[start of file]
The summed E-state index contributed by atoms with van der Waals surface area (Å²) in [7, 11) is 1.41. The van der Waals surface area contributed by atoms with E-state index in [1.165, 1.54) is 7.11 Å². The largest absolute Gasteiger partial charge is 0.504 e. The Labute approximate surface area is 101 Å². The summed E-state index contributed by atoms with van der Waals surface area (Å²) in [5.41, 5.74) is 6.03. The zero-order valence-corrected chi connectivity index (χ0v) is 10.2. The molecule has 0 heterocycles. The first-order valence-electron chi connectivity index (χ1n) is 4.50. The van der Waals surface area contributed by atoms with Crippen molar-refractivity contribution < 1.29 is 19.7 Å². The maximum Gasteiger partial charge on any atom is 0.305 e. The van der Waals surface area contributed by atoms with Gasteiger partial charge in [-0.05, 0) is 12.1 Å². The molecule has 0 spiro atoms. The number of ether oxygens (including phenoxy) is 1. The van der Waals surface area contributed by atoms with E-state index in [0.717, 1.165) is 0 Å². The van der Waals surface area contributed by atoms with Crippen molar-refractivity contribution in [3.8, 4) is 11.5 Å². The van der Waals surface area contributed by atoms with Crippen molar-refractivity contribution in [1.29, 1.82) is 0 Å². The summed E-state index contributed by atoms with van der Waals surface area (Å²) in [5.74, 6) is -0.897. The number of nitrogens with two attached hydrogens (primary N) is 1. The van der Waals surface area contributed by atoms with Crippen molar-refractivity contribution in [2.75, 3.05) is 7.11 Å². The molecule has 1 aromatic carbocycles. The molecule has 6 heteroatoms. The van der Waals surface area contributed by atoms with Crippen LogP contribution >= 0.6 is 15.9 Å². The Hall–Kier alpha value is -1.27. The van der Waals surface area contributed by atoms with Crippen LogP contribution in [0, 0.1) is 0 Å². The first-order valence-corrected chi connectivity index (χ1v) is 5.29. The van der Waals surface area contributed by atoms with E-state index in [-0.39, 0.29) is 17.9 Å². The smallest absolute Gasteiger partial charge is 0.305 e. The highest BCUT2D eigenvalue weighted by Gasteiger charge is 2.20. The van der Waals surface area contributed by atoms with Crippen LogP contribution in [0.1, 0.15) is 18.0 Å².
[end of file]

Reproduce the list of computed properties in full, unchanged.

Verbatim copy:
The summed E-state index contributed by atoms with van der Waals surface area (Å²) in [7, 11) is 1.41. The van der Waals surface area contributed by atoms with E-state index in [1.165, 1.54) is 7.11 Å². The largest absolute Gasteiger partial charge is 0.504 e. The Labute approximate surface area is 101 Å². The summed E-state index contributed by atoms with van der Waals surface area (Å²) in [5.41, 5.74) is 6.03. The zero-order valence-corrected chi connectivity index (χ0v) is 10.2. The molecule has 0 heterocycles. The first-order valence-electron chi connectivity index (χ1n) is 4.50. The van der Waals surface area contributed by atoms with Crippen molar-refractivity contribution < 1.29 is 19.7 Å². The maximum Gasteiger partial charge on any atom is 0.305 e. The van der Waals surface area contributed by atoms with Gasteiger partial charge in [-0.05, 0) is 12.1 Å². The molecule has 0 spiro atoms. The number of ether oxygens (including phenoxy) is 1. The van der Waals surface area contributed by atoms with E-state index in [0.717, 1.165) is 0 Å². The van der Waals surface area contributed by atoms with Crippen molar-refractivity contribution in [3.8, 4) is 11.5 Å². The van der Waals surface area contributed by atoms with Crippen molar-refractivity contribution in [1.29, 1.82) is 0 Å². The summed E-state index contributed by atoms with van der Waals surface area (Å²) in [5.74, 6) is -0.897. The number of nitrogens with two attached hydrogens (primary N) is 1. The van der Waals surface area contributed by atoms with Crippen molar-refractivity contribution in [2.75, 3.05) is 7.11 Å². The molecule has 1 aromatic carbocycles. The molecule has 6 heteroatoms. The van der Waals surface area contributed by atoms with Crippen LogP contribution >= 0.6 is 15.9 Å². The Hall–Kier alpha value is -1.27. The van der Waals surface area contributed by atoms with Crippen LogP contribution in [0, 0.1) is 0 Å². The first-order valence-corrected chi connectivity index (χ1v) is 5.29. The van der Waals surface area contributed by atoms with E-state index in [-0.39, 0.29) is 17.9 Å². The smallest absolute Gasteiger partial charge is 0.305 e. The highest BCUT2D eigenvalue weighted by Gasteiger charge is 2.20. The van der Waals surface area contributed by atoms with Crippen LogP contribution in [0.1, 0.15) is 18.0 Å².